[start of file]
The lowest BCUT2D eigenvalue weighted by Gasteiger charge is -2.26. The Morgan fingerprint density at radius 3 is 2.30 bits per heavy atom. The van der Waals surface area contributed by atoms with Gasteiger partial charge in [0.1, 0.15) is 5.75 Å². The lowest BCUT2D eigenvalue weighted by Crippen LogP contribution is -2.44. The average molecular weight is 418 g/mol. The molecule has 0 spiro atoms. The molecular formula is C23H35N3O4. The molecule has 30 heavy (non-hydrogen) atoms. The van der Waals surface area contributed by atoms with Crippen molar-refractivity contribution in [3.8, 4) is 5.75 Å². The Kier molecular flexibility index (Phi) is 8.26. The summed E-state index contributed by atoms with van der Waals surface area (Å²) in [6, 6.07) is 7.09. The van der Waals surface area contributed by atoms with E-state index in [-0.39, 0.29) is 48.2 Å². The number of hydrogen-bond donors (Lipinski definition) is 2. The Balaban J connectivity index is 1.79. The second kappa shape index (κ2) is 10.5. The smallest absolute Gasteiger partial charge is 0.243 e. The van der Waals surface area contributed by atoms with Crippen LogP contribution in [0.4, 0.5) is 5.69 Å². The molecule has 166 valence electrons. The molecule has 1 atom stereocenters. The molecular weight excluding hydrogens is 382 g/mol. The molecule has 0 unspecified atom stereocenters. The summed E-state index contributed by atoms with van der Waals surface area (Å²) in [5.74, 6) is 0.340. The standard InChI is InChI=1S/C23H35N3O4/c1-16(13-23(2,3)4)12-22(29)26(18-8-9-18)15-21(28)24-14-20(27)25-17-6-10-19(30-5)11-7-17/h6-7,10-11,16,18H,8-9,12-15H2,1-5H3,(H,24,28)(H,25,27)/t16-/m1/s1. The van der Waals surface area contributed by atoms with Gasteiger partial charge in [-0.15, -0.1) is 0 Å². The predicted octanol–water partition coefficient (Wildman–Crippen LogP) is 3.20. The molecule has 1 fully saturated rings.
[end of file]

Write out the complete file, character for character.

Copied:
The lowest BCUT2D eigenvalue weighted by Gasteiger charge is -2.26. The Morgan fingerprint density at radius 3 is 2.30 bits per heavy atom. The van der Waals surface area contributed by atoms with Gasteiger partial charge in [0.1, 0.15) is 5.75 Å². The lowest BCUT2D eigenvalue weighted by Crippen LogP contribution is -2.44. The average molecular weight is 418 g/mol. The molecule has 0 spiro atoms. The molecular formula is C23H35N3O4. The molecule has 30 heavy (non-hydrogen) atoms. The van der Waals surface area contributed by atoms with Crippen molar-refractivity contribution in [3.8, 4) is 5.75 Å². The Kier molecular flexibility index (Phi) is 8.26. The summed E-state index contributed by atoms with van der Waals surface area (Å²) in [6, 6.07) is 7.09. The van der Waals surface area contributed by atoms with E-state index in [-0.39, 0.29) is 48.2 Å². The number of hydrogen-bond donors (Lipinski definition) is 2. The Balaban J connectivity index is 1.79. The second kappa shape index (κ2) is 10.5. The smallest absolute Gasteiger partial charge is 0.243 e. The van der Waals surface area contributed by atoms with Crippen LogP contribution in [0.4, 0.5) is 5.69 Å². The molecule has 166 valence electrons. The molecule has 1 atom stereocenters. The molecular weight excluding hydrogens is 382 g/mol. The molecule has 0 unspecified atom stereocenters. The summed E-state index contributed by atoms with van der Waals surface area (Å²) in [5.74, 6) is 0.340. The standard InChI is InChI=1S/C23H35N3O4/c1-16(13-23(2,3)4)12-22(29)26(18-8-9-18)15-21(28)24-14-20(27)25-17-6-10-19(30-5)11-7-17/h6-7,10-11,16,18H,8-9,12-15H2,1-5H3,(H,24,28)(H,25,27)/t16-/m1/s1. The van der Waals surface area contributed by atoms with Gasteiger partial charge in [-0.15, -0.1) is 0 Å². The predicted octanol–water partition coefficient (Wildman–Crippen LogP) is 3.20. The molecule has 1 fully saturated rings.